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Dance Of The Spheres: Test 2
Dance Of The Spheres: Test 2
Comments: 3
spektyr

18.02.2020, 04:33








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Staplers and Jelly
Staplers and Jelly

            

Staplers and Jelly
Description: "Unlikely" jelly I should add. You may recall, possibly, some reservations I was having with the way Bryce handled transparent materials in RGB plastic pegs? Well, if not, then here is a recap. The addition of extra lights, be it, IBL or merely static point source lights seemed to be having an unlikely additive effect on the shadows cast by semi-transparent materals. What appeared(s) to be going on, is that the light passing through a transparent materal is not being realistically cut down and that while with a single light source this is not really evident when 100 such lights are employed the shadow cast is actually becoming artifically bright. This may be due, I suspect, to the way bryce simulates light passing through refractive materials - simulates is perhaps a bit strong, since if a lense is constructed in bryce while it may have a lenzing effect as far as the image that is seen to pass through it, it does not have a simiar effect on the light passing through it. See the discussion in Horo's "Linsen (lenses)" for greater enlightenment. Whatever the reason... that is secondary, let us consider the issue. Contemplate the shadows cast by the "balanced" jelly and then the three spheres in the foreground and those in the background. The three spheres show default grey, standard glass and "jelly" the foreground ones (excluding the grey - for reference) seem to "glow" the background ones, being on a darker material appear more natural. I would not expect this kind of behavoir from a glass sphere (unless it was a cats eye). The jelly shadows also do not convince me - the stapler is too defined for my liking in the shadows (as Horo suggested, like some kind of x-ray). Also, speaking of Horo, this was lit using his "treppenhalle.hdr".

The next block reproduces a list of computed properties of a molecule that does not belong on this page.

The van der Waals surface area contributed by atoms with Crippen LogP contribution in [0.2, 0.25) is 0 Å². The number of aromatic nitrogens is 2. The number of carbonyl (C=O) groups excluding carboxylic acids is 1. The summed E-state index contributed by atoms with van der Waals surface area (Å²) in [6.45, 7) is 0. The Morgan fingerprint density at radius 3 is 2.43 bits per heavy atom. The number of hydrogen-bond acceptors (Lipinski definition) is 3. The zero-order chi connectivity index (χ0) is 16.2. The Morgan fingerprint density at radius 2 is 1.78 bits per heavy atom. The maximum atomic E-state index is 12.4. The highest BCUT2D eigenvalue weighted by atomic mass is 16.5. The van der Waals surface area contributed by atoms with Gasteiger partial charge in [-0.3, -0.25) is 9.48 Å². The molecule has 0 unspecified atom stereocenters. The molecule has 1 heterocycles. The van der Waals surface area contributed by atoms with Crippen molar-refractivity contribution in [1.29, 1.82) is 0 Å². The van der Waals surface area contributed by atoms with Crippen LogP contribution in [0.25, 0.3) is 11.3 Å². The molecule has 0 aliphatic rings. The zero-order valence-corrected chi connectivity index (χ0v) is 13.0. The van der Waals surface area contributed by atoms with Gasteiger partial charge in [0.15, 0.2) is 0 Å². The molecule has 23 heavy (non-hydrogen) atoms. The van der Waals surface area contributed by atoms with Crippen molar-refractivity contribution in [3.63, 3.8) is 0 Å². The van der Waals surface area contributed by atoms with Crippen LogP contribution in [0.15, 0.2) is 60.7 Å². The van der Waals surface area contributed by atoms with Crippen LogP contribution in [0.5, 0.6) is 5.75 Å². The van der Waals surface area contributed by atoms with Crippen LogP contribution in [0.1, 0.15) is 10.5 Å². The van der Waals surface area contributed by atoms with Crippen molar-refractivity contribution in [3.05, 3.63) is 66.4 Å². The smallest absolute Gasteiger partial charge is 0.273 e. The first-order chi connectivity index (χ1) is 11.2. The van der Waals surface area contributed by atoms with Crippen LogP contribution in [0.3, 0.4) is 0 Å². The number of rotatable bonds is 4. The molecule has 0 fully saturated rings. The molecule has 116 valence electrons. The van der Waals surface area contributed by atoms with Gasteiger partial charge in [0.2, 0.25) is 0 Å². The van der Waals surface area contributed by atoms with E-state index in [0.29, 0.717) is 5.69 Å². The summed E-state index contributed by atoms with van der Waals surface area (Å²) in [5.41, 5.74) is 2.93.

Added by: davidbrinnen
Keywords: davidbrinnen, jelly, experiments, Horo, treppenhalle.hdr
Date: 03.11.2007 22:28
Hits: 2590
Downloads: 97
Rating: 0.00 (0 Vote(s))
File size: 140.3 KB
Previous image: Staplers and Jelly with TIR6



Author: Comment:
gat
Member

Join Date: 12.21.2006
Comments: 667
.

Jelly has some SSS so it be very hard to make a render of it in Bryce if not impossible. Its really hard to tell what should look right in this image, the IBL is creating so many light points.

Question: In the render report, a file that takes a long time to render will have a large number of missed light rays, up to 2-4 times as many then those that hit something. If the camera or the lamp/sun were to first detect where the objects are and then only shoot light in that diresction, would that cut the render time by a lot?
03.12.2007 03:16 Offline gat brshkv at yahoo.com
rashadcarter1
Admin

Join Date: 06.04.2006
Comments: 2622
hmm

From the looks of this I'd say that the ibl will be fine with the transparency, but only at a much higher ibl quality setting. At such a high quality setting it would take a good while to render so much transparency. Caustic shadows don't soften in bryce unless throug ibl or soft shadow light sources. I would suggest a grayscale color to be applied to the transparency color channel instead of the yellowish one now. All of the shadows from the vertical one would be in grayscale and the yellow shadow would not stick out so much. If you are using secondaries I would disable the shadows.

I don't really like the way the transparent spheres look on the white floor tile. Too bright maybe.